As the amount of trituration which the particles of earth undergo in the gizzards of worms possesses some interest (as we shall hereafter see), I endeavoured to obtain evidence on this head by carefully examining many of the fragments which had passed through their alimentary canals. With worms living in a state of nature, it is of course impossible to know how much the fragments may have been worn before they were swallowed. It is, however, clear that worms do not habitually select already rounded particles, for sharply angular bits of flint and of other hard rocks were often found in their gizzards or intestines. On three occasions sharp spines from the stems of rose-bushes were thus found. Worms kept in confinement repeatedly swallowed angular fragments of hard tile, coal, cinders, and even the sharpest fragments of glass. Gallinaceous and struthious birds retain the same stones in their gizzards for a long time, which thus become well rounded; but this does not appear to be the case with worms, judging from the large number of the fragments of tiles, glass beads, stones, &c., commonly found in their castings and intestines. So that unless the same fragments were to pass repeatedly through their gizzards, visible signs of attrition in the fragments could hardly be expected, except perhaps in the case of very soft stones.
I will now give such evidence of attrition as I have been able to collect. In the gizzards of some worms dug out of a thin bed of mould over the chalk, there were many well-rounded small fragments of chalk, and two fragments of the shells of a land-mollusc (as ascertained by their microscopical structure), which latter were not only rounded but somewhat polished. The calcareous concretions formed in the calciferous glands, which are often found in their gizzards, intestines, and occasionally in their castings, when of large size, sometimes appeared to have been rounded; but with all calcareous bodies the rounded appearance may be partly or wholly due to their corrosion by carbonic acid and the humus-acids. In the gizzards of several worms collected in my kitchen garden near a hothouse, eight little fragments of cinders were found, and of these, six appeared more or less rounded, as were two bits of brick; but some other bits were not at all rounded. A farm-road near Abinger Hall had been covered seven years before with brick- rubbish to the depth of about 6 inches; turf had grown over this rubbish on both sides of the road for a width of 18 inches, and on this turf there were innumerable castings. Some of them were coloured of a uniform red owing to the presence of much brick-dust, and they contained many particles of brick and of hard mortar from 1 to 3 mm. in diameter, most of which were plainly rounded; but all these particles may have been rounded before they were protected by the turf and were swallowed, like those on the bare parts of the road which were much worn. A hole in a pasture-field had been filled up with brick-rubbish at the same time, viz., seven years ago, and was now covered with turf; and here the castings contained very many particles of brick, all more or less rounded; and this brick-rubbish, after being shot into the hole, could not have undergone any attrition. Again, old bricks very little broken, together with fragments of mortar, were laid down to form walks, and were then covered with from 4 to 6 inches of gravel; six little fragments of brick were extracted from castings collected on these walks, three of which were plainly worn. There were also very many particles of hard mortar, about half of which were well rounded; and it is not credible that these could have suffered so much corrosion from the action of carbonic acid in the course of only seven years.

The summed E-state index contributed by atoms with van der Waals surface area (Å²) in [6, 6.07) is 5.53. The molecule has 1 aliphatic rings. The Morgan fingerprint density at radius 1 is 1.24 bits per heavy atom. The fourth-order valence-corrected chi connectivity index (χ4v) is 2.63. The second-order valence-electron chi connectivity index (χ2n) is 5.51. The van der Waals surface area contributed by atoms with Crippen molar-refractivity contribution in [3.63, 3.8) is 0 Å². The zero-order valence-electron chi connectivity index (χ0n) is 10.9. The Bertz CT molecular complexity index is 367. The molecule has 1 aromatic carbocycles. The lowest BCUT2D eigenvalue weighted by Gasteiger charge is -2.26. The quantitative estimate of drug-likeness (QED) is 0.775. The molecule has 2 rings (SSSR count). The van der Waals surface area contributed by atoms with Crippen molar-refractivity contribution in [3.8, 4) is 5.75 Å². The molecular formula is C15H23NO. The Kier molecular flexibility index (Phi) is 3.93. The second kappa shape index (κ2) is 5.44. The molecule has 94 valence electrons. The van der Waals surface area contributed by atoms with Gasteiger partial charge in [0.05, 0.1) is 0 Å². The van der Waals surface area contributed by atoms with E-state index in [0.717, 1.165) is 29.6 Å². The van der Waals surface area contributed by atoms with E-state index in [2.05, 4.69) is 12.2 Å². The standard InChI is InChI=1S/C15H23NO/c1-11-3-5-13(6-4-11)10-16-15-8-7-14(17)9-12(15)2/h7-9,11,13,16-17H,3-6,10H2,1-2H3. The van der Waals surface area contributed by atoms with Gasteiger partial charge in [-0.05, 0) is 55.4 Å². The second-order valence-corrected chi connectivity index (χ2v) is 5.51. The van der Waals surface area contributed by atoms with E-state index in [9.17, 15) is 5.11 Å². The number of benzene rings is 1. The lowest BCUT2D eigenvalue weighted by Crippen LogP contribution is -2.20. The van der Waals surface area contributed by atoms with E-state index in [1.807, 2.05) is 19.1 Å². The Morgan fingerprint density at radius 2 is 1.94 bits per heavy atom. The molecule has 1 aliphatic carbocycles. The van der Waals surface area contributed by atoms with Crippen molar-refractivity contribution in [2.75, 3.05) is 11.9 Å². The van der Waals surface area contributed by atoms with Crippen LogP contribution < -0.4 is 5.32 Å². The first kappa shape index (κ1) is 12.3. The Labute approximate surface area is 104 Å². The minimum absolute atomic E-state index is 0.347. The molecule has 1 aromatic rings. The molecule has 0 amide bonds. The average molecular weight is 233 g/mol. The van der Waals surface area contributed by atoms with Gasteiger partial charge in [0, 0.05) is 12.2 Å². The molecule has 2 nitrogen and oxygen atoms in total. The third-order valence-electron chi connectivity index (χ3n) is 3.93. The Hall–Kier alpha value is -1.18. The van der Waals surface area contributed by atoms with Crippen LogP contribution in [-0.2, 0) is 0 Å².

Much better evidence of the attrition of hard objects in the gizzards of worms, is afforded by the state of the small fragments of tiles or bricks, and of concrete in the castings thrown up where ancient buildings once stood. As all the mould covering a field passes every few years through the bodies of worms, the same small fragments will probably be swallowed and brought to the surface many times in the course of centuries. It should be premised that in the several following cases, the finer matter was first washed away from the castings, and then all the particles of bricks, tiles and concrete were collected without any selection, and were afterwards examined. Now in the castings ejected between the tesserae on one of the buried floors of the Roman villa at Abinger, there were many particles (from to 2 mm. in diameter) of tiles and concrete, which it was impossible to look at with the naked eye or through a strong lens, and doubt for a moment that they had almost all undergone much attrition. I speak thus after having examined small water-worn pebbles, formed from Roman bricks, which M. Henri de Saussure had the kindness to send me, and which he had extracted from sand and gravel beds, deposited on the shores of the Lake of Geneva, at a former period when the water stood at about two metres above its present level.